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Behavioral/Systems/Cognitive Attention Modulates the Responses of Simple Cells in
 

Summary: Behavioral/Systems/Cognitive
Attention Modulates the Responses of Simple Cells in
Monkey Primary Visual Cortex
Carrie J. McAdams and R. Clay Reid
Department of Neurobiology, Harvard Medical School, Boston, Massachusetts 02115
Spatial attention has long been postulated to act as a spotlight that increases the salience of visual stimuli at the attended location. We
examined the effects of attention on the receptive fields of simple cells in primary visual cortex (V1) by training macaque monkeys to
perform a task with two modes. In the attended mode, the stimuli relevant to the animal's task overlay the receptive field of the neuron
being recorded. In the unattended mode, the animal was cued to attend to stimuli outside the receptive field of that neuron. The relevant
stimulus, a colored pixel, was briefly presented within a white-noise stimulus, a flickering grid of black and white pixels. The receptive
fieldsoftheneuronsweremappedbycorrelatingspikeswiththewhite-noisestimulusinbothattendedandunattendedmodes.Wefound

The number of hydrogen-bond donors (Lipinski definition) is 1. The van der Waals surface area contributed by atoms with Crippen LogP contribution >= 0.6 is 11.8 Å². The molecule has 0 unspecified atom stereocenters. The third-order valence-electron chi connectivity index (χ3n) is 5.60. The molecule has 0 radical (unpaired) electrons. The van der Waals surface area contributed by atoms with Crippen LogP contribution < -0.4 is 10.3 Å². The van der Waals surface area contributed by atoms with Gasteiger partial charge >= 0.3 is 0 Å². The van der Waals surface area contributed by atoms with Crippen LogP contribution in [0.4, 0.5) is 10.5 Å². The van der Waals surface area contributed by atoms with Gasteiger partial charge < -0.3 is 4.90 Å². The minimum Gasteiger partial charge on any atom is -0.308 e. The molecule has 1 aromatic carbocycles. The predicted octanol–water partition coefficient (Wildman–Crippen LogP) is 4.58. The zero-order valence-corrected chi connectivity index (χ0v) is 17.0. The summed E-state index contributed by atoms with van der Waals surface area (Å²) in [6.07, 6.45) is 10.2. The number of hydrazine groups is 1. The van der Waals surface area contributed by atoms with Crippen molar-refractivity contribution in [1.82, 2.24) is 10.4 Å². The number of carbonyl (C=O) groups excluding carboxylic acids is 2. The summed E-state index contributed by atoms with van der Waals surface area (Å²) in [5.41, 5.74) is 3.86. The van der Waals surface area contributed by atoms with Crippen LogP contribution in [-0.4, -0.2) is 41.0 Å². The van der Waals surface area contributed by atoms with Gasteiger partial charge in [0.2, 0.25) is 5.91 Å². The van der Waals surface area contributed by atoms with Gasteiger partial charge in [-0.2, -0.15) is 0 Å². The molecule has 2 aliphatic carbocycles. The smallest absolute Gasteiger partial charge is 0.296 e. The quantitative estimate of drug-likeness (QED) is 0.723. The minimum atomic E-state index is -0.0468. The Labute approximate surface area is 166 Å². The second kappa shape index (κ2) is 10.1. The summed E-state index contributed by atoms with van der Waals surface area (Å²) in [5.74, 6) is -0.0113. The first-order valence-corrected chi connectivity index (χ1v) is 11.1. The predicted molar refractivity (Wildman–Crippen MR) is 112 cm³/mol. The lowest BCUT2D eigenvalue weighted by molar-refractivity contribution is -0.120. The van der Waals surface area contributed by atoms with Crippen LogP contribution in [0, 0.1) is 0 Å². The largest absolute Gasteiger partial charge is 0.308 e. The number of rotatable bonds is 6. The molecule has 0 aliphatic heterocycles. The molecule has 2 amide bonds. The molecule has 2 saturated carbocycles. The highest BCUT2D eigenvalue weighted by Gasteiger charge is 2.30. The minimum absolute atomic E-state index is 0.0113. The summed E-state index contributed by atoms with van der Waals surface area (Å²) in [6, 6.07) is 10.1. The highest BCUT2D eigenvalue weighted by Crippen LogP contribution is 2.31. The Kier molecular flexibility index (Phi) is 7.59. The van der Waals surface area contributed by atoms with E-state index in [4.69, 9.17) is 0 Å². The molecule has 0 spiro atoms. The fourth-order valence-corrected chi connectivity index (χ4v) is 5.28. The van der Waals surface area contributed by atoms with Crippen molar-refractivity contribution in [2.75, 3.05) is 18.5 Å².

that attention could cause significant modulation of the visually evoked response despite an absence of significant effects on the overall
firing rates. On further examination of the relationship between the strength of the visual stimulation and the firing rate, we found that
attention appears to cause multiplicative scaling of the visually evoked responses of simple cells, demonstrating that attention reaches
back to the initial stages of visual cortical processing.
Key words: attention; striate; vision; cortex; macaque; mapping; receptive field
Introduction
Attention increases the responses of neurons in many areas of
visual cortex (for review, see Treue, 2001). However, attentional
modulation of the responses of neurons in primary visual cortex

  

Source: Andrzejak, Ralph Gregor - Departament de Tecnologia, Universitat Pompeu Fabra
Reid, R. Clay - Department of Neurobiology, Harvard University

 

Collections: Biology and Medicine; Computer Technologies and Information Sciences